I am speaking here of the Mel Gibson movie -- which seems like another example of a "sword." Is it a final time of separating the goats from the sheep, the believers from those who do not believe, the spiritual from the secular? Is it part of a year prophesied to involve "rivers" of heavenly light? Are we not in a period (yes, call it an illumination of conscience) when we will see deeper our own souls and the souls of those around us?

We must say: the movie seems to cleave the shell of the soul. It makes us look inwardly. The Blessed Mother is there throughout the movie, and as in the temple we are pierced with her. There is a mystical effect. And here again we are confused by the bishops. Indeed, there are doubtless defects in any movie, but the reaction of the bishops through their official review, if well posited, and often highly perceptive, seemed very secular and if you will pardon an observation, missed the movie's mystical effect.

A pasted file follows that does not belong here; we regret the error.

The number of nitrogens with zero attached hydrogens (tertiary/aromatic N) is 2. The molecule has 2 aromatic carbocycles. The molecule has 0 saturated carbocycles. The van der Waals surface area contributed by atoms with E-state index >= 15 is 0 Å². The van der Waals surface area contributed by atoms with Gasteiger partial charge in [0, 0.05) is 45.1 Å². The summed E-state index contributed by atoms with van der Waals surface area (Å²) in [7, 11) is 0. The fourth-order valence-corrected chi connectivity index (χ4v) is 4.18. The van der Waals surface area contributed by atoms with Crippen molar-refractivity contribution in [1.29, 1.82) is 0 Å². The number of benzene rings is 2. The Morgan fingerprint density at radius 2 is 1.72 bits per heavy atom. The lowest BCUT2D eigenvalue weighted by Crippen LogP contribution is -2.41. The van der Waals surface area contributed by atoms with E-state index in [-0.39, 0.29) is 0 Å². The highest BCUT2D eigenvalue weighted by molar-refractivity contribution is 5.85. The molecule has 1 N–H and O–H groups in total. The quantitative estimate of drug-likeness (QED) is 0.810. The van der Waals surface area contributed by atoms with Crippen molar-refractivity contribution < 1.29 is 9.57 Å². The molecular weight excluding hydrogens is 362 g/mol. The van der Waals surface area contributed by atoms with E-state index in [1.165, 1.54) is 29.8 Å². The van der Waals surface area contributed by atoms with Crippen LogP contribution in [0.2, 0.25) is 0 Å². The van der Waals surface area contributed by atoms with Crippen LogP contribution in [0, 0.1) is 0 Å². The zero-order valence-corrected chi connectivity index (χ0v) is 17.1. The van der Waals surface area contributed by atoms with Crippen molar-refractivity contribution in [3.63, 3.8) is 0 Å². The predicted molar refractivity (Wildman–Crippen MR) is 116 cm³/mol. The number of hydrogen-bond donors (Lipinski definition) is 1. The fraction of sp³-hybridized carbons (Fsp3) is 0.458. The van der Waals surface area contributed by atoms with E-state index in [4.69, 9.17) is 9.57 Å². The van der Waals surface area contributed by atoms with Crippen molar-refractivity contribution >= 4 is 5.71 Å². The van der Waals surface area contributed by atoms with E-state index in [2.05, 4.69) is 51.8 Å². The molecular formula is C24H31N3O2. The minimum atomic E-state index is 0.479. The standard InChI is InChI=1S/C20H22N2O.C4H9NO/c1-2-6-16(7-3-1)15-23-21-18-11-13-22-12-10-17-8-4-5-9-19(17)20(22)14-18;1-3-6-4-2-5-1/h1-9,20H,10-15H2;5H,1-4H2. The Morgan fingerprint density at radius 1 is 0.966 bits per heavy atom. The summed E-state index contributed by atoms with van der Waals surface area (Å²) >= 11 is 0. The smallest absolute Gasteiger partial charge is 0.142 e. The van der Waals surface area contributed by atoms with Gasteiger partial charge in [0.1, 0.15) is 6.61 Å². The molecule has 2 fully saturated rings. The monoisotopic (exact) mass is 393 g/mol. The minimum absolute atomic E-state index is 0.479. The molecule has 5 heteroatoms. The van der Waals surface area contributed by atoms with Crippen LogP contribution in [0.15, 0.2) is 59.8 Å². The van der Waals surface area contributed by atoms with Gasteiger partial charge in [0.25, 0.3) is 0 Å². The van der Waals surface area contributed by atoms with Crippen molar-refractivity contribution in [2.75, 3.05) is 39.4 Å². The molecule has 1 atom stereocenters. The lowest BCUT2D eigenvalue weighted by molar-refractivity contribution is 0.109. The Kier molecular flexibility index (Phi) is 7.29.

We are a Church of signs and wonders. Did not Christ heal? Did He not appear in apparition? Did He Himself not experience apparitions? Do not locutions dominate the time of Exodus? Were there not miraculous healings? And signs in the sky? Was Christ not an expert at exorcism?

Were it not for miracles, Christ Himself would not have been believed. It is what substantiated His claims. It is what still substantiates His claims. And we urge the bishops to take this into consideration and begin to take the "signs and wonders" as seriously as they deserve to be taken and to steer the